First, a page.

let’s talk about embodied carbon

The Inflation Reduction Act was signed into law by President Biden in August 2022. In addition to addressing record inflation, the legislation contains historic provisions for fighting climate change. The landmark spending bill is considered by many to be the largest investment by the federal government to confront climate change. Supporters of the bill claim that it will result in a forty percent reduction of climate pollution by 2030. Measures addressing climate change in the new bill include $5 billion in funding to drive low-carbon procurement in the built environment.

Investments affecting the construction industry include labeling low-embodied carbon construction materials, installing low-embodied carbon materials and products in federally owned buildings, low-carbon transportation grants that incentivize the use of low-carbon materials, improving climate resilience for affordable housing by utilizing low-carbon technologies and, financing the use of low-carbon materials by the FEMA Building Material Program and incentivizing low-carbon and net-zero energy projects. These initiatives will shift conventional construction practices in an increasingly sustainable direction. After all, the building sector produces about thirty percent of global greenhouse gases.

As the conversation around climate change gets louder by the day, more and more people may be asking the question…what’s the deal with embodied carbon?
From the list of provisions in the new bill, it is clear to see that embodied carbon is a focal point for addressing climate change. Understanding the causes of global warming is important for folks as it will inform their decisions and habits. And for many of us, the term embodied carbon may sound like technical science jargon. It is; however, it still labels an important consideration for increased sustainability, especially in the construction industry.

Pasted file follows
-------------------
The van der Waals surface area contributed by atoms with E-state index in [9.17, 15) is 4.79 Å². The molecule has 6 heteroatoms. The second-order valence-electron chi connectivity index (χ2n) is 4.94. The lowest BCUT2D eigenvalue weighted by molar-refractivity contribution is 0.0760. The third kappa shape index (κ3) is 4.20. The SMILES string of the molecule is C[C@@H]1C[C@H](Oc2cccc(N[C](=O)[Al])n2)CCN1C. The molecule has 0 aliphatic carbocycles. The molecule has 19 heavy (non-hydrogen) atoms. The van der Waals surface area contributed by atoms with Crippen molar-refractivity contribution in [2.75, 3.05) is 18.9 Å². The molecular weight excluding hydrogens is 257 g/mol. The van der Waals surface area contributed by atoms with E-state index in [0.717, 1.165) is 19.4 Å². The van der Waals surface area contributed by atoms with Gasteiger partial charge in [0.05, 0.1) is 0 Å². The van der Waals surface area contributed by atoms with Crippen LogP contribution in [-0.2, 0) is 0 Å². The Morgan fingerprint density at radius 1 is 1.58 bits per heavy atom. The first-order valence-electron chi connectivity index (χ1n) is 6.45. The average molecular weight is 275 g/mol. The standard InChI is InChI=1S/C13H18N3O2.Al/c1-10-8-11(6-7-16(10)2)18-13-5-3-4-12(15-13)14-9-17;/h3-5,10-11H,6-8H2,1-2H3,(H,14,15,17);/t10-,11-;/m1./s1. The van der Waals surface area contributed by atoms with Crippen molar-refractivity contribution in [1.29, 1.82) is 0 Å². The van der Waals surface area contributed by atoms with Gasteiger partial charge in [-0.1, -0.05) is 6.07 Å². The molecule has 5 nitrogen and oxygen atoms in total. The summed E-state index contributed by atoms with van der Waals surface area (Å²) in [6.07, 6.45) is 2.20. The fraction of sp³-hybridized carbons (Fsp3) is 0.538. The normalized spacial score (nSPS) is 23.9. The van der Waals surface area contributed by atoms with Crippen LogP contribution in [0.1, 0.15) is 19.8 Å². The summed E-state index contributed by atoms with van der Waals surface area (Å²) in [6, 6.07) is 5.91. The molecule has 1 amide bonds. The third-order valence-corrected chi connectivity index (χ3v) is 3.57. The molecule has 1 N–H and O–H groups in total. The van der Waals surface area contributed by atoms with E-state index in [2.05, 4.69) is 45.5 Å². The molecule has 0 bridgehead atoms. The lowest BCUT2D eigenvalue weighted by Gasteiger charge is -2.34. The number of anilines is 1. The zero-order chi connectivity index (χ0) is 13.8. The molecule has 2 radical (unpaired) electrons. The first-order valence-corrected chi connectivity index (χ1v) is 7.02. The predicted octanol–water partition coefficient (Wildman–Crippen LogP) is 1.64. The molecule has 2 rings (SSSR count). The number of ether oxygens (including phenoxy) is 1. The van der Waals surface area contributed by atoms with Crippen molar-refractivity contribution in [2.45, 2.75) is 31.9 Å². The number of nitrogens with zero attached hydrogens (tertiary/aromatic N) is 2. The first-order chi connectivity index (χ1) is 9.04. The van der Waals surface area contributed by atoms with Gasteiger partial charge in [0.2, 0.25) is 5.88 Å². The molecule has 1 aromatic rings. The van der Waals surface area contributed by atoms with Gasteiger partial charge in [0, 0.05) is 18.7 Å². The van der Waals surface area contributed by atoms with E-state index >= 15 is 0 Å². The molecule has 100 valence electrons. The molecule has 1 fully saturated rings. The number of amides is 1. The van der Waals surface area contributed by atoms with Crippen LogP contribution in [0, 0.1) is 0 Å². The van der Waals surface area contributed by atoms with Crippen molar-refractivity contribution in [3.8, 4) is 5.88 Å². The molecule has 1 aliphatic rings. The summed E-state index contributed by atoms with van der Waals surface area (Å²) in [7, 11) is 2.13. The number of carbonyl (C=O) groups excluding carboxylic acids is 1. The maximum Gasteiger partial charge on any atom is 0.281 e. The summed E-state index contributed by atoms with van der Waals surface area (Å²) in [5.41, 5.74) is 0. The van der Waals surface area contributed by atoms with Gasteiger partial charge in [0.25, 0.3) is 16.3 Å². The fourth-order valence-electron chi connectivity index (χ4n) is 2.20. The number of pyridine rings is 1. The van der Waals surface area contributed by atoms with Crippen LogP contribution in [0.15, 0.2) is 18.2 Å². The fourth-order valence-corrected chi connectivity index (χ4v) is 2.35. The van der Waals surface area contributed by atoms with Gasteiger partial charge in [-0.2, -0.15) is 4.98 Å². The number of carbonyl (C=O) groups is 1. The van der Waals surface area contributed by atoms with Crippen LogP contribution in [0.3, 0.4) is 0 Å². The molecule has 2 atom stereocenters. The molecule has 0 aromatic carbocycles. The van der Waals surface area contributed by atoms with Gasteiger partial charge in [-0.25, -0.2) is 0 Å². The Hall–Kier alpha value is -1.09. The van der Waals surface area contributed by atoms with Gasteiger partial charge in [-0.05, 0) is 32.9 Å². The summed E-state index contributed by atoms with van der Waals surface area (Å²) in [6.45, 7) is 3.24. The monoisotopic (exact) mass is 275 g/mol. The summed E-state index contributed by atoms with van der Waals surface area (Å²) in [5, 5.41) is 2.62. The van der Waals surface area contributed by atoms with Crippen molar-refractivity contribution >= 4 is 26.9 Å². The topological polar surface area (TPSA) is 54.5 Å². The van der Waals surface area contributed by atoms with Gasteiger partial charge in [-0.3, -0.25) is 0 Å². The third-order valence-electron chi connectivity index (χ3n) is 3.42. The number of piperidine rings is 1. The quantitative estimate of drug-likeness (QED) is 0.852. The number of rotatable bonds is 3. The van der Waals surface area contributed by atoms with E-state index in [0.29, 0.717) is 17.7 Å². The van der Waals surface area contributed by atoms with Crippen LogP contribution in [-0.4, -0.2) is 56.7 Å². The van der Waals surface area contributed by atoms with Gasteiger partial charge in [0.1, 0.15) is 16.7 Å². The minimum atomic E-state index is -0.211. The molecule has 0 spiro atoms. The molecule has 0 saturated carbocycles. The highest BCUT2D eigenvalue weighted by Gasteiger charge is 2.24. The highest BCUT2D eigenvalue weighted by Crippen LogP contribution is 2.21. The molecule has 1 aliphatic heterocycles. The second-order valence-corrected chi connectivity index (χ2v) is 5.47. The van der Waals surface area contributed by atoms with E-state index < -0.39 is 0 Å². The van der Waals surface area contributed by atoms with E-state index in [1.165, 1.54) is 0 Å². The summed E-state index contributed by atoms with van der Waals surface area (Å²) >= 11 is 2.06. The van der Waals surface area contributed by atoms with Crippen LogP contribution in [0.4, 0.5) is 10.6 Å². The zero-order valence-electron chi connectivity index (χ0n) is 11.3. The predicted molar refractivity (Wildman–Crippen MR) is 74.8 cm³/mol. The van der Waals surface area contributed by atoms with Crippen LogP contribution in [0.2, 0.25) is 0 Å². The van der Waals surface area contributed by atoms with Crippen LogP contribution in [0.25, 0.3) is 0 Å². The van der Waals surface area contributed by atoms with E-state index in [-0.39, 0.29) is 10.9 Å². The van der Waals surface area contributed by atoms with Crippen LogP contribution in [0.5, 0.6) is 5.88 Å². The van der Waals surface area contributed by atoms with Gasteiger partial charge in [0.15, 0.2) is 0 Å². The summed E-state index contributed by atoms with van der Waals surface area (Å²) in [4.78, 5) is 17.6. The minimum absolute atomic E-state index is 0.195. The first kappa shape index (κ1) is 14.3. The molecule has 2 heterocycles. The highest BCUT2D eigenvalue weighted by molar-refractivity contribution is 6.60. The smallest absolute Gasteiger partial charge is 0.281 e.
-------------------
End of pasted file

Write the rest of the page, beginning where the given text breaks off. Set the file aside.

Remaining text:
Embodied carbon refers to the gases released during the manufacturing, transportation, installation, maintenance, and disposal of building materials. This is different from operational carbon which refers to gases released because of energy consumption while a building is being used. We’ve become somewhat accustomed to energy efficient products which help curb operational carbon. To calculate the embodied carbon in any building material, researchers use a life cycle assessment to track the gas released during all phases of production.

Climate change is caused by the release of gases, primarily carbon, into the earth’s atmosphere. The effect has caused increased global temperatures. Embodied carbon represents carbon emissions that were already released, meaning the harm has already been done. The market for new building materials causes further carbon emissions when compared to construction material reuse. Simply put, why cause more carbon to be emitted with new materials when there are available reused materials whose embodied carbon has already been released?

When planning recovery efforts for reusable materials, BRING factors in the associated embodied carbon. Some materials like lumber, carpet and steel have much more embodied carbon and accordingly are targets for recovery and reuse. From the provisions outlined in the Inflation Recovery Act, it seems reasonable to anticipate more low-embodied carbon materials in our marketplaces and incentives to use them. In the meantime, material reuse will remain our best option for curbing carbon emissions linked to the construction industry.